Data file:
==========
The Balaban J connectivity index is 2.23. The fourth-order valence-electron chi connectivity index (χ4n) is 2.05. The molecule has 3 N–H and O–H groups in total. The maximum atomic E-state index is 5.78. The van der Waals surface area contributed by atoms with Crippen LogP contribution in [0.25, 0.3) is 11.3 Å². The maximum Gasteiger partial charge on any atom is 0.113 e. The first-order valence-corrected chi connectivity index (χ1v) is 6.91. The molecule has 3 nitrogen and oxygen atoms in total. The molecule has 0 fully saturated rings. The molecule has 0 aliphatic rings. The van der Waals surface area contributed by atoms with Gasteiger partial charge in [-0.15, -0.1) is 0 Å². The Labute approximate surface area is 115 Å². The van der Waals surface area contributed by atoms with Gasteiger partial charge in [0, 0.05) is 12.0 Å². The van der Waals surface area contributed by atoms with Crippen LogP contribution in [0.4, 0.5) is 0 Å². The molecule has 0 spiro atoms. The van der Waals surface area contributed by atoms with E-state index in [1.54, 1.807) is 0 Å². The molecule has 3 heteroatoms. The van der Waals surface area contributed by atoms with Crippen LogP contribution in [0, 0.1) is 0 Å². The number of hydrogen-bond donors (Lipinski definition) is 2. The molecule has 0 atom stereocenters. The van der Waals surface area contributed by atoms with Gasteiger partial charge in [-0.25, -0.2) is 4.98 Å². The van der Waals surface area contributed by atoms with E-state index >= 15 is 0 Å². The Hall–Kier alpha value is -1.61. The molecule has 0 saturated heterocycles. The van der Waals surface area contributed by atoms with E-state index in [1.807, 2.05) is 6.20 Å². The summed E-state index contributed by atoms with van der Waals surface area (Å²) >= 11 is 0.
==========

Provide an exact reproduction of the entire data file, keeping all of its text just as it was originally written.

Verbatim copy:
The Balaban J connectivity index is 2.23. The fourth-order valence-electron chi connectivity index (χ4n) is 2.05. The molecule has 3 N–H and O–H groups in total. The maximum atomic E-state index is 5.78. The van der Waals surface area contributed by atoms with Crippen LogP contribution in [0.25, 0.3) is 11.3 Å². The maximum Gasteiger partial charge on any atom is 0.113 e. The first-order valence-corrected chi connectivity index (χ1v) is 6.91. The molecule has 3 nitrogen and oxygen atoms in total. The molecule has 0 fully saturated rings. The molecule has 0 aliphatic rings. The van der Waals surface area contributed by atoms with Gasteiger partial charge in [-0.15, -0.1) is 0 Å². The Labute approximate surface area is 115 Å². The van der Waals surface area contributed by atoms with Gasteiger partial charge in [0, 0.05) is 12.0 Å². The van der Waals surface area contributed by atoms with Crippen LogP contribution in [0.4, 0.5) is 0 Å². The molecule has 0 spiro atoms. The van der Waals surface area contributed by atoms with E-state index in [1.54, 1.807) is 0 Å². The molecule has 3 heteroatoms. The van der Waals surface area contributed by atoms with Crippen LogP contribution in [0, 0.1) is 0 Å². The number of hydrogen-bond donors (Lipinski definition) is 2. The molecule has 0 atom stereocenters. The van der Waals surface area contributed by atoms with Gasteiger partial charge in [-0.25, -0.2) is 4.98 Å². The van der Waals surface area contributed by atoms with E-state index >= 15 is 0 Å². The Hall–Kier alpha value is -1.61. The molecule has 0 saturated heterocycles. The van der Waals surface area contributed by atoms with E-state index in [1.807, 2.05) is 6.20 Å². The summed E-state index contributed by atoms with van der Waals surface area (Å²) >= 11 is 0.